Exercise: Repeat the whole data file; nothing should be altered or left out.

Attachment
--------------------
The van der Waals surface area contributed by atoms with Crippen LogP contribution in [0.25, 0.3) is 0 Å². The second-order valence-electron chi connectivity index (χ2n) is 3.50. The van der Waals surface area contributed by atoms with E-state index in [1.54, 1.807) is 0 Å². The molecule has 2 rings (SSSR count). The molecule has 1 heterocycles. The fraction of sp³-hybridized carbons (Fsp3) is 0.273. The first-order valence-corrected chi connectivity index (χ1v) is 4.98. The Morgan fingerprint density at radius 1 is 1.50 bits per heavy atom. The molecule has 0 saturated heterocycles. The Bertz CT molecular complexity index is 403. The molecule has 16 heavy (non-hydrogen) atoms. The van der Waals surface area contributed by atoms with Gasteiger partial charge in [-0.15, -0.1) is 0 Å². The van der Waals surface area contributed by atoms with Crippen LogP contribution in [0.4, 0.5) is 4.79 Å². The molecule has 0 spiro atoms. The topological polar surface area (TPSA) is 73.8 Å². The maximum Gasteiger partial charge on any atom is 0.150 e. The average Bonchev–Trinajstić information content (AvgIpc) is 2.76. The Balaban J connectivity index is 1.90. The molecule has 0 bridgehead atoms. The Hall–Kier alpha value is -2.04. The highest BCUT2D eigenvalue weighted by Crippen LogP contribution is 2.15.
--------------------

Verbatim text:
The van der Waals surface area contributed by atoms with Crippen LogP contribution in [0.25, 0.3) is 0 Å². The second-order valence-electron chi connectivity index (χ2n) is 3.50. The van der Waals surface area contributed by atoms with E-state index in [1.54, 1.807) is 0 Å². The molecule has 2 rings (SSSR count). The molecule has 1 heterocycles. The fraction of sp³-hybridized carbons (Fsp3) is 0.273. The first-order valence-corrected chi connectivity index (χ1v) is 4.98. The Morgan fingerprint density at radius 1 is 1.50 bits per heavy atom. The molecule has 0 saturated heterocycles. The Bertz CT molecular complexity index is 403. The molecule has 16 heavy (non-hydrogen) atoms. The van der Waals surface area contributed by atoms with Gasteiger partial charge in [-0.15, -0.1) is 0 Å². The van der Waals surface area contributed by atoms with Crippen LogP contribution in [0.4, 0.5) is 4.79 Å². The molecule has 0 spiro atoms. The topological polar surface area (TPSA) is 73.8 Å². The maximum Gasteiger partial charge on any atom is 0.150 e. The average Bonchev–Trinajstić information content (AvgIpc) is 2.76. The Balaban J connectivity index is 1.90. The molecule has 0 bridgehead atoms. The Hall–Kier alpha value is -2.04. The highest BCUT2D eigenvalue weighted by Crippen LogP contribution is 2.15.